Jumping to Success

 

After my daughter reached the age of one, we really started to see the decline in many social parts of her life. We already received very little eye contact, which diminished even more then. She was very unreceptive to touch, hugging, kisses were a noooo, and her language became completely obsolete. Much of her time was spent doing very little play with toys or any other pretend activities whatsoever. Her favorite activity was watching videos while holding on to her dear pink blankie bear, sniffing it, often, and jumping crazily on whatever surface held her. This went on for a great deal of her second year, while I gently, yet relentlessly, pleaded with her to take on other activities, met with much rejection. It was truly at that point that we as a close family unit (daddy, grandma & grandpa) had accepted the title of autism.

I was ready to begin my search for answers. I came across the use of trampolines in therapy for autistic children and thought, oh that is the thing for her! Now mind you, at this point, there was again: no touching, no eye contact, no recognition of others in the room, no play, etc. We bought the trampoline, set it up and immediately she knew what to do. She jumped her little heart out. Within days we started to reap the benefits. We started receiving eye contact, smiles, recognition of people (especially daddy), and many other things. The first toy that she picked up and could play with “appropriately” after this therapy began (after many months of turning over and spinning the wheels on it) was the rolling xylophone. When she picked up that stick and started belting out those notes, I cried. That trampoline was the best $100 I’ve ever spent in my life.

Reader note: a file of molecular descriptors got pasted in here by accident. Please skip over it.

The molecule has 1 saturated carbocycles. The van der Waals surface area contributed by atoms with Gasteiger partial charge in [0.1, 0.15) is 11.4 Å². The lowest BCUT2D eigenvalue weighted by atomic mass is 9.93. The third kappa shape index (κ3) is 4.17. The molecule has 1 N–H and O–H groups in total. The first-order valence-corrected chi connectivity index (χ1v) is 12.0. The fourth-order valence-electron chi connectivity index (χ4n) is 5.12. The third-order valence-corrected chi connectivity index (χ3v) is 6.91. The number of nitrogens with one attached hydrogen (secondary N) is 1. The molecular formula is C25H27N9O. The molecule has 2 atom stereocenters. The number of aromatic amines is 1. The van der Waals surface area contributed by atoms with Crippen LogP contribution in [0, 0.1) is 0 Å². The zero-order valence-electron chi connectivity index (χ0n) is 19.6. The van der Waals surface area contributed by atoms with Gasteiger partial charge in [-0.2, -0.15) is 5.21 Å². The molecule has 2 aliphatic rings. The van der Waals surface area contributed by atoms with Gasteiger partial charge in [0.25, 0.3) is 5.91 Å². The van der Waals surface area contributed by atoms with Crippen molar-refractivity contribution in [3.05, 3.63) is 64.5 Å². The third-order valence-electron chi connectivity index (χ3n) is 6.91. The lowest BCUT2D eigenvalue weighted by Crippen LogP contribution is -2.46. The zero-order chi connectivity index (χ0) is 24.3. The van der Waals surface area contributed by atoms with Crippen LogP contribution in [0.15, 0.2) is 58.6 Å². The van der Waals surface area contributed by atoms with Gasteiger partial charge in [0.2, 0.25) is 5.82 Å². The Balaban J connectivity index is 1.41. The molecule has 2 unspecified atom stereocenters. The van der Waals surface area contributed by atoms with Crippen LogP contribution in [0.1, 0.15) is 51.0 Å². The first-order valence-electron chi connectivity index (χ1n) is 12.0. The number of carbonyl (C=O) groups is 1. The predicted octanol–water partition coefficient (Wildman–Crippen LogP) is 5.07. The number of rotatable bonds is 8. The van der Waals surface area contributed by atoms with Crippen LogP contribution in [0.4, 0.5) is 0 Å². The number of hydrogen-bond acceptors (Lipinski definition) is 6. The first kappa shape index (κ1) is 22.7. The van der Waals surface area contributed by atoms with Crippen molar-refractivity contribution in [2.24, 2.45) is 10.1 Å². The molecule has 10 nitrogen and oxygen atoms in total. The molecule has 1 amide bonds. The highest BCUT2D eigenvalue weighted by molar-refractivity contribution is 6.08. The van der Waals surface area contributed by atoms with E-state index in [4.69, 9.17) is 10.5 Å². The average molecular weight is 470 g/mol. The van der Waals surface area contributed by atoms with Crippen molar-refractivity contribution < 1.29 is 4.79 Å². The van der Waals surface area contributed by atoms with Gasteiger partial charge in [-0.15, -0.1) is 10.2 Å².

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0 thoughts on “Jumping to Success

  • June 16, 2010 at 9:37 pm
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    That is so fantastic 🙂 We love our trampoline – both my girls benefit immensely from the proprioceptive input it provides.  I was also lucky enough to obtain a free standing hammock that we put in our lounge room. After a hard day at school my 7yo loves to come home and swing for a while – she finds it very calming.

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